15th January 2016
Those retiring this year expect to receive an annual income of £17,700 from their pensions, still below the level seen pre-financial crisis.
Research from Prudential reveals a 4% increase on the amount of income expected when compared to last year. However, when all pension pots, state pension and other investments are taken into account, people retiring this year are still expecting £1,000 less a year than those who retired at the start of 2008.
Over half, 56%, of retirees feel financially well-prepared, up from 54% last year. The pension freedoms introduced in April last year had led to increased confidence in retirees’ retirement futures.
Retirees may also feel better off as the pension freedoms allow them to keep their money invested through drawdown schemes rather than buy an annuity that provides a set level of income, often at a poor rate.
However, the problems in the stockmarket at the beginning of this year could also reduce confidence in these pension investments.
Not all retirees are equal, and those in the south-east expect their pension income to be £21,500 – an increase of 25% on last year. Londoners are expecting a pension income of £16,800, a reduction of 22%.
Londoners may be less optimistic about their retirement prospects as those living in the capital are more at risk of being affected by stockmarket trends, according to Vince Smith-Hughes, a retirement expert at Prudential.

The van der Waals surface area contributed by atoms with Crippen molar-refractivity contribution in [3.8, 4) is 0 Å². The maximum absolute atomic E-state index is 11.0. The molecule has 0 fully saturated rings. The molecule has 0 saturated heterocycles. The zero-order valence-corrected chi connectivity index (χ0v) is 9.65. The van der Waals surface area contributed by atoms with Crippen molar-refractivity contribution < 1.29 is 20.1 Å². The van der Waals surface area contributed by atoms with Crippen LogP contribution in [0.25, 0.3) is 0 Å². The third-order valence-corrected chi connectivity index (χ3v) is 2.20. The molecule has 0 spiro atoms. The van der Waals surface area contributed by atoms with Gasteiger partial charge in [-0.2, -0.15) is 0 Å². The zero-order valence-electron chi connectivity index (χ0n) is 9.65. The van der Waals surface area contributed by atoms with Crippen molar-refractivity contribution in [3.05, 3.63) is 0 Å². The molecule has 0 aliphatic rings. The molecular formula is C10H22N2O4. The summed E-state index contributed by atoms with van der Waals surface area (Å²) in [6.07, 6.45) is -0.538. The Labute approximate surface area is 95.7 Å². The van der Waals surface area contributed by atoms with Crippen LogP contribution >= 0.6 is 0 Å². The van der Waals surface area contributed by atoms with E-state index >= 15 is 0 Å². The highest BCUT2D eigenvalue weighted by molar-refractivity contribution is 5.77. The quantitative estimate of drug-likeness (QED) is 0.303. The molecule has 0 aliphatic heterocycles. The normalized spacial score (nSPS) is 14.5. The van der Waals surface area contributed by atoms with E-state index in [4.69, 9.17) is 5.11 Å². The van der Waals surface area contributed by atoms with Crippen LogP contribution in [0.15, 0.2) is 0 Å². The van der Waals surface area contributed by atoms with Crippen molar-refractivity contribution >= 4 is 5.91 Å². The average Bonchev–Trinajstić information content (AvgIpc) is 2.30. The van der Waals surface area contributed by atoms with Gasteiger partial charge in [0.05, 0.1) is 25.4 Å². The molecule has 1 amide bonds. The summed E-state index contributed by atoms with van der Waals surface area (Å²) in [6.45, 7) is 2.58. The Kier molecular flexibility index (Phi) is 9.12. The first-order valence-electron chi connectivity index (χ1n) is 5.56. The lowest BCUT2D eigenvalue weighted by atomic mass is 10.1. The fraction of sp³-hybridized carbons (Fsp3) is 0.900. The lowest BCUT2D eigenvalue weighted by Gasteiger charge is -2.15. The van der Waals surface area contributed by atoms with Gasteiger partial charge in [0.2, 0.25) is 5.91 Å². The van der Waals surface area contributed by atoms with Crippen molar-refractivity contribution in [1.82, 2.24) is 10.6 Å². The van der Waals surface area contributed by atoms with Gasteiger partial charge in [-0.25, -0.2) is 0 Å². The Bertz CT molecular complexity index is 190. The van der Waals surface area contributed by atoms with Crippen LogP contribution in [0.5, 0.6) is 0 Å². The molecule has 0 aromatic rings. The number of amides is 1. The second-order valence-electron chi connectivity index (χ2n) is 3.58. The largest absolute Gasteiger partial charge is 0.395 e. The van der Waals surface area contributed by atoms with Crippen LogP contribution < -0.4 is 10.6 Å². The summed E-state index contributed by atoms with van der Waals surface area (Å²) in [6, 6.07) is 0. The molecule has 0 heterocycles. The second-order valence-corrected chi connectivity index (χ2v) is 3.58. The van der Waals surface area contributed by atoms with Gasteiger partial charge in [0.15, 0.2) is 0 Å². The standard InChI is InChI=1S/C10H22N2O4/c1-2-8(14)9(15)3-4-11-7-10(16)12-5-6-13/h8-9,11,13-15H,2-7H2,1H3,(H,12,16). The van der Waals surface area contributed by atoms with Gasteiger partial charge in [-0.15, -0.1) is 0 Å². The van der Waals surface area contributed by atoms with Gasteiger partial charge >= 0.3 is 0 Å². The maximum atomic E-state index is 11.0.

Those living in the north-west saw income expectations rise 17% to £17,7000 and in the north-east income expectations rose 7% to £18,800.
The West Midlands saw expectations decrease 16% to £15,200 and in the east Midlands they fell 3% to £15,400.
Scottish retirees are expecting their income to be 3% higher at £17,100.
Speaking about the £17,700 average figure, Smith-Hughes said: ‘The third consecutive year of growth in expected retirement incomes is very welcome and underlines increasing confidence among retirees, possibly driven by the introduction of pension freedoms.
‘It is also good to see that more of the Class of 2016 feel financially well prepared for retirement. Pensioners are however still playing catch up with the expectations of those who retired before the financial crisis. The best way for anyone still in work looking to boost their retirement income is to save as much as possible as early as possible.
‘The pension freedoms have increased the options open to people approaching retirement and the greater choice makes professional financial advice even more valuable.’